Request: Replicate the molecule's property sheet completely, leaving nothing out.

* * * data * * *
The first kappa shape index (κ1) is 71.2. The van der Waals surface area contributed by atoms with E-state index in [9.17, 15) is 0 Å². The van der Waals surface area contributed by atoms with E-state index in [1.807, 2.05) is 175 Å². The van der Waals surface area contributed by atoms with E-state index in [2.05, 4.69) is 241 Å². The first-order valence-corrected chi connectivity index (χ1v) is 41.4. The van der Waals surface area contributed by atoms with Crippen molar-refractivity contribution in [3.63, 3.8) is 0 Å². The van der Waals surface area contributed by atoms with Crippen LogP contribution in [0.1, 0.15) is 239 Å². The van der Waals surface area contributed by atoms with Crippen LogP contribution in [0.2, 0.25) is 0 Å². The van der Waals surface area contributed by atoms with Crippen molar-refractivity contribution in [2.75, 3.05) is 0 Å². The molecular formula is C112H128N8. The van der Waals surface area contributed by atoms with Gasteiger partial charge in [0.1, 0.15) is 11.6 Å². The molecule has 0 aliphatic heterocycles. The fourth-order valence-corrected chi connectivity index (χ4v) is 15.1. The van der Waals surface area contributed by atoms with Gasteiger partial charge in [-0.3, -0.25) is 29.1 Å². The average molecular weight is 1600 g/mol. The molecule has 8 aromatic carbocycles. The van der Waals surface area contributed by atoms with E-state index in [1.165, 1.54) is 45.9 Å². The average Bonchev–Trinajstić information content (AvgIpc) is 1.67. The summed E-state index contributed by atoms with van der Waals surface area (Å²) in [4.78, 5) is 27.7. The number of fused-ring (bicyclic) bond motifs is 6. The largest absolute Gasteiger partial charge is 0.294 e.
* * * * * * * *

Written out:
The first kappa shape index (κ1) is 71.2. The van der Waals surface area contributed by atoms with E-state index in [9.17, 15) is 0 Å². The van der Waals surface area contributed by atoms with E-state index in [1.807, 2.05) is 175 Å². The van der Waals surface area contributed by atoms with E-state index in [2.05, 4.69) is 241 Å². The first-order valence-corrected chi connectivity index (χ1v) is 41.4. The van der Waals surface area contributed by atoms with Crippen molar-refractivity contribution in [3.63, 3.8) is 0 Å². The van der Waals surface area contributed by atoms with Crippen LogP contribution in [0.1, 0.15) is 239 Å². The van der Waals surface area contributed by atoms with Crippen LogP contribution in [0.2, 0.25) is 0 Å². The van der Waals surface area contributed by atoms with Crippen molar-refractivity contribution in [2.75, 3.05) is 0 Å². The molecular formula is C112H128N8. The van der Waals surface area contributed by atoms with Gasteiger partial charge in [0.1, 0.15) is 11.6 Å². The molecule has 0 aliphatic heterocycles. The fourth-order valence-corrected chi connectivity index (χ4v) is 15.1. The van der Waals surface area contributed by atoms with Gasteiger partial charge in [-0.3, -0.25) is 29.1 Å². The average molecular weight is 1600 g/mol. The molecule has 8 aromatic carbocycles. The van der Waals surface area contributed by atoms with E-state index in [1.165, 1.54) is 45.9 Å². The average Bonchev–Trinajstić information content (AvgIpc) is 1.67. The summed E-state index contributed by atoms with van der Waals surface area (Å²) in [4.78, 5) is 27.7. The number of fused-ring (bicyclic) bond motifs is 6. The largest absolute Gasteiger partial charge is 0.294 e.